A burger chain beat out Google as one of the best places to work in the US

Tastes better than Google, too.
Tastes better than Google, too.
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Facebook, Google, and Boston Consulting are the sorts of companies you might expect to see on a list of the best places to work. They pay well and offer generous perks to recruit demanding millennial employees.

In-N-Out Burger, a fast-food chain, may be more of a surprise. Yet the Irvine, California-based company is No. 4 on Glassdoor’s list of the best big companies to work for, ahead of Google and many others.

(Note that all such lists should be taken with a grain of salt. Fortune produces its own annual list of the top 100 companies to work for and while there’s some overlap, In-N-Out is nowhere to be found).

According to Glassdoor, which solicits reviews from current and past employees, In-N-Out workers seem to love the company, with 92% claiming they would recommend working there to a friend. CEO Lynsi Snyder, a 35-year-old billionaire whose grandparents founded the chain in 1948, receives a 97% approval rating.

The pay is not great, but good for the industry: In-N-Out hourly associates make $12.27 an hour on average, according to Glassdoor’s survey data, better than the $11.29 an hour made by the average California fast-food worker. The company also offers relatively generous benefits, including a 401(k), paid vacations, health insurance, and free burgers and fries at lunch time.

Mostly, though, workers gush about the fun, family atmosphere, the training, and the opportunities for advancement. The complaints are about the fast pace and long hours spent on their feet. “Working for In-N-Out as my first job gave me all the skills I needed to do well in any other work environment,” wrote one former worker, from Garden Grove, California, on Glassdoor. “It instilled such a strong work ethic, the ability to manage time, work well alongside others, and just made me a better employee.”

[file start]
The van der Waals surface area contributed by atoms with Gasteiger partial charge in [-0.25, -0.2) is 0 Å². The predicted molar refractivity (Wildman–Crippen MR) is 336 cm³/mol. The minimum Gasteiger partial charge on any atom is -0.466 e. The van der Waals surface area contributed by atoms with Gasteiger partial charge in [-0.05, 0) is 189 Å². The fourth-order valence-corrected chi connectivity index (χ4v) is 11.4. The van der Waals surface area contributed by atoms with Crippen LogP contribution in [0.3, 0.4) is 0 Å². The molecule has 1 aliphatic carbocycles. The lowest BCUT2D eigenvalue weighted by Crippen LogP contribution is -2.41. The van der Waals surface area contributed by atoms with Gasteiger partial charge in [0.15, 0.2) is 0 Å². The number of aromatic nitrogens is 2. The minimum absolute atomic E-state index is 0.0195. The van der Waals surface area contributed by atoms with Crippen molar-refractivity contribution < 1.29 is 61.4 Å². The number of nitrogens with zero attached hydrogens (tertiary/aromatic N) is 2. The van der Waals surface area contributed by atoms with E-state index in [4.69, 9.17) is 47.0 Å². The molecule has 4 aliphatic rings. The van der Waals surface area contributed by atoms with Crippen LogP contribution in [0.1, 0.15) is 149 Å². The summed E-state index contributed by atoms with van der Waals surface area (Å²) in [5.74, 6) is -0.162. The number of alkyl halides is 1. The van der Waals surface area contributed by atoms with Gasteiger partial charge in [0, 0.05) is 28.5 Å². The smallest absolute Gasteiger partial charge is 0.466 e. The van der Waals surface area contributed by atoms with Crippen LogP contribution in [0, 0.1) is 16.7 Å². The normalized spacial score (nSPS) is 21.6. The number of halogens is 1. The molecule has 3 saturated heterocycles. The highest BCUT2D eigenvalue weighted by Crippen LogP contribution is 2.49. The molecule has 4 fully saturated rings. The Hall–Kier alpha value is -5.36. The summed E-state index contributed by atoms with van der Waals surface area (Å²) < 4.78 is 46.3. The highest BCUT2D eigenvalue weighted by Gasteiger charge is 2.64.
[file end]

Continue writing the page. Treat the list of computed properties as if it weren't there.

In-N-Out has embraced the principles of the “good jobs strategy,” a management theory advanced by Zeynep Ton, an adjunct associate professor at MIT’s business school. The strategy holds that when companies spend more on employee compensation and benefits, the investment pays off in increased productivity and profits, even for low-skilled jobs. While many employers view labor as a cost to be reduced or eliminated, employers like Costco, Starbucks, and In-N-Out operate on the principle that higher pay reduces turnover, improves morale, and increases the pool of applicants. Even Walmart, long known for its low pay, raised wages in order to attract and retain a higher caliber of workers.

One reason In-N-Out can pursue a good jobs strategy is because it owns all of its 319 locations, making it an outlier in an industry that typically relies on franchising to expand. Owning all its restaurants allows the chain to control quality, and ensures uniform training and standards for all its employees.The strategy seems to work: Despite being one of the US’s smaller fast-food companies, In-N-Out locations average $1.98 million annually, fourth among all national burger chains, according to QSR, a trade publication.